Multicultural Citizenship: A Liberal Theory of Minority Rights - Oxford Political Theory (Paperback)Will Kymlicka (author)
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Publisher: Oxford University Press
Number of pages: 296
Weight: 446 g
Dimensions: 235 x 155 x 19 mm
This is a very important book, one that is indispensable for the present discussion of multiculturalism ... this is an immensely rich, informative, and above all clarifying work, written by a first-class philosophical mind, animated by a humane outlook. It ought to be compulsory reading for all those who want to carry on the debate in this area. * Charles Taylor, American Political Science Review *
Will Kymlicka is among the most important and interesting liberal political theorists writing today ... [he] produces an elegant and extremely interesting liberal account of the character, applicability and conditions suitable for the deployment of the notion of the rights of minority cultures considered as group rights. The book is subtitled a liberal theory of minority rights and it is not too exaggerated to say that Kymlicka provides not only the first fully worked out theory of liberal minority rights but one of the most successful and satisfying accounts of liberal political theory in recent years. * N. Rengger, International Affairs *
The overall argument of his book, and its attentive consideration of almost every issue vital to a complex notion of multiculturalism make invaluable reading for anyone weary of simplistic declamations. * Mitchell Cohen, Times Literary Supplement *
This timely and well-argued book offers a liberal defense, based on individual autonomy and social equality, of certain group-specific rights to self-government, to support for cultural differences, and to political representation. Clear, unpolemical, and open-minded, it nicely marries normative political theory and institutional analysis ... In all, this is a fine book, and the one to which students of multiculturalism must first be sent. * Leslie Green, Journal of Politics *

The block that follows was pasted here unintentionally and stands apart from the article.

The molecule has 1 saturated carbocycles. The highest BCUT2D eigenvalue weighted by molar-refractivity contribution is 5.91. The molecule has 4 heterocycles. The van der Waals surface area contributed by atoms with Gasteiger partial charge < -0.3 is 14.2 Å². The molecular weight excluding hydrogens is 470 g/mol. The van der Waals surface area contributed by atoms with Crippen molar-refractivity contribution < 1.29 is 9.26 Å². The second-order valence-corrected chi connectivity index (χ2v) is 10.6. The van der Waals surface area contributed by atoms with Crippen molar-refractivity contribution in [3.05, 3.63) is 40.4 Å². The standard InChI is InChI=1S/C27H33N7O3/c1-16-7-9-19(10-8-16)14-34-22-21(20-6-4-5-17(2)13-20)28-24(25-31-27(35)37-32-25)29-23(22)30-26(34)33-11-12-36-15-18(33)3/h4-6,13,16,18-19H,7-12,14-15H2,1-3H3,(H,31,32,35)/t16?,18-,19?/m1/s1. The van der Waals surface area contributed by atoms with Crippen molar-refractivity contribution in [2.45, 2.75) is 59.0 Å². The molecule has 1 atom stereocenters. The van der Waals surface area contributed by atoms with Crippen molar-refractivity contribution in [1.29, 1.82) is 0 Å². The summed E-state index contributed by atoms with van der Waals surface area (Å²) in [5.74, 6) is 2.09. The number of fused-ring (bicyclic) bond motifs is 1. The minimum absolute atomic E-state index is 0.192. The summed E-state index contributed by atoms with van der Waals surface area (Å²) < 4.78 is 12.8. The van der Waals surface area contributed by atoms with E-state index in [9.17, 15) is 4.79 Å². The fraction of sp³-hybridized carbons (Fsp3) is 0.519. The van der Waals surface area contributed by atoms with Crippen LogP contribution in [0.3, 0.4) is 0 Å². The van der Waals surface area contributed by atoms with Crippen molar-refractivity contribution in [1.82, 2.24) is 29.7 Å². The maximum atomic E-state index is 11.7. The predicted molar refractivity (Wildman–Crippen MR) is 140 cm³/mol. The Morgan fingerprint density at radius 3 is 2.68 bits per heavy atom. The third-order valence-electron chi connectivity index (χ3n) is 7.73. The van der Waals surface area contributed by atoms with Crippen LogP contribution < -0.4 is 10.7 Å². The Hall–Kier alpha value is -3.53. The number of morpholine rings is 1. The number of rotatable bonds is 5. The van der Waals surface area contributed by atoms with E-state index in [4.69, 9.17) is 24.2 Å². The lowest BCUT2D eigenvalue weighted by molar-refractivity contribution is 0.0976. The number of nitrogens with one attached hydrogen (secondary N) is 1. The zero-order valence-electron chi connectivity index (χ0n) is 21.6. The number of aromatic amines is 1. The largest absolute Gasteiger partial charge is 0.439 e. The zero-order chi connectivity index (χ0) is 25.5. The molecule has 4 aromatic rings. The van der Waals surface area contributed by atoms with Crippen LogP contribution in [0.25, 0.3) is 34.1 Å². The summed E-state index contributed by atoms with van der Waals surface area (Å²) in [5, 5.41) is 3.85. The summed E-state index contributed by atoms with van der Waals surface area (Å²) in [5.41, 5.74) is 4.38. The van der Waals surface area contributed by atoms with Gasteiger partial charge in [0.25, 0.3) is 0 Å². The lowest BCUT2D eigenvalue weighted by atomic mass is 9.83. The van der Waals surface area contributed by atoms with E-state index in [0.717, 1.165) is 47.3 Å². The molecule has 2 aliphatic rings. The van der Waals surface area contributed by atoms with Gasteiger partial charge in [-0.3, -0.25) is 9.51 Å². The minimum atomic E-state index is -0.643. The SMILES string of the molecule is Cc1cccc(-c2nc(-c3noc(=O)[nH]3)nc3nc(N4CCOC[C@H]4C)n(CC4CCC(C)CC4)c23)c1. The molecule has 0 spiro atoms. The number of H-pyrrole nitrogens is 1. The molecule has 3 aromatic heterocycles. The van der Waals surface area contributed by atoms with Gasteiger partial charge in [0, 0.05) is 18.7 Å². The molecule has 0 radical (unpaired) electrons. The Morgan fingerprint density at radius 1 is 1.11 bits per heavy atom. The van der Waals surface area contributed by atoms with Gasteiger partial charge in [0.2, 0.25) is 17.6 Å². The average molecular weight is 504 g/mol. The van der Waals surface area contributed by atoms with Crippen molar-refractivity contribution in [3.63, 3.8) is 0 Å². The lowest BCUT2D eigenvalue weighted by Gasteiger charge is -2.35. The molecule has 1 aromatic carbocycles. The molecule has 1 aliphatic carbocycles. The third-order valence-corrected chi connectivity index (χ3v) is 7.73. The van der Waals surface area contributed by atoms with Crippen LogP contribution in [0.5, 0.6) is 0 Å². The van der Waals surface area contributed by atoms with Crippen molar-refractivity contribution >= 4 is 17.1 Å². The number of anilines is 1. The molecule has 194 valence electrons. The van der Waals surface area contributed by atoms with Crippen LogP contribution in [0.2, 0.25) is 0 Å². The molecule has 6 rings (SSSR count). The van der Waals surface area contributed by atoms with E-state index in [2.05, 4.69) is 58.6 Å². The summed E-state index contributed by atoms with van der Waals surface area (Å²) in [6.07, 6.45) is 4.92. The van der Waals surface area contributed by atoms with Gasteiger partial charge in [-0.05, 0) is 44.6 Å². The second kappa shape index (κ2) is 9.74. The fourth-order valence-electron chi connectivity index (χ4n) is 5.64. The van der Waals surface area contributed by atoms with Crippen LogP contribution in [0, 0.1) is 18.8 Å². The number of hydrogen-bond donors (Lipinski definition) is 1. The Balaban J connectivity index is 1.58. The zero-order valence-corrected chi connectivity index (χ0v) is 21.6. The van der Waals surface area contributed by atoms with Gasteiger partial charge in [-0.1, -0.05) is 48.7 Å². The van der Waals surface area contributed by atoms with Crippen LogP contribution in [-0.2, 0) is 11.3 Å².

An important addition to liberal theory and necessary for students and scholars at all levels. * S. Majstorovic, Choice *
This excellent book sketches a theory of minority rights and argues that such rights can find a comfortable home within liberal political philosophy. * James Nickel, Journal of Philosophy *
It is full of many stimulating insights, throws valuable light on many complex issues, and grapples with agonizing dilemmas. Above all, it appreciates the cultural embeddedness of the individual and creates theoretical space for cultural rights, thereby making liberalism hospitable to the moral imperatives of cultural pluralism. * Bhikhu Parekh, Policy Studies *
Kymlicka's achievement is in putting culture, nationality and minorities at the centre of liberal theory. He is a philosopher who always has one eye on policy, and his book can be recommended as an exemplar in "philosophy and public affairs". * Tariq Modood, Political Quarterly *
A powerful intervention in that argument [about culture, identity and collective rights]. * Stephen Howe, New Statesman and Society *
This is an important book which clarifies the issues at stake in the current debate between individual and collective rights. * Chantal Mouffe, Political Studies *
Kymlicka's book is undeniably a valuable contribution to the ongoing, liberal-communitarian debate. Those wishing to survey this terrain will find his book an excellent starting point. * Patrick Malcolmson, Canadian Journal of Political Science *
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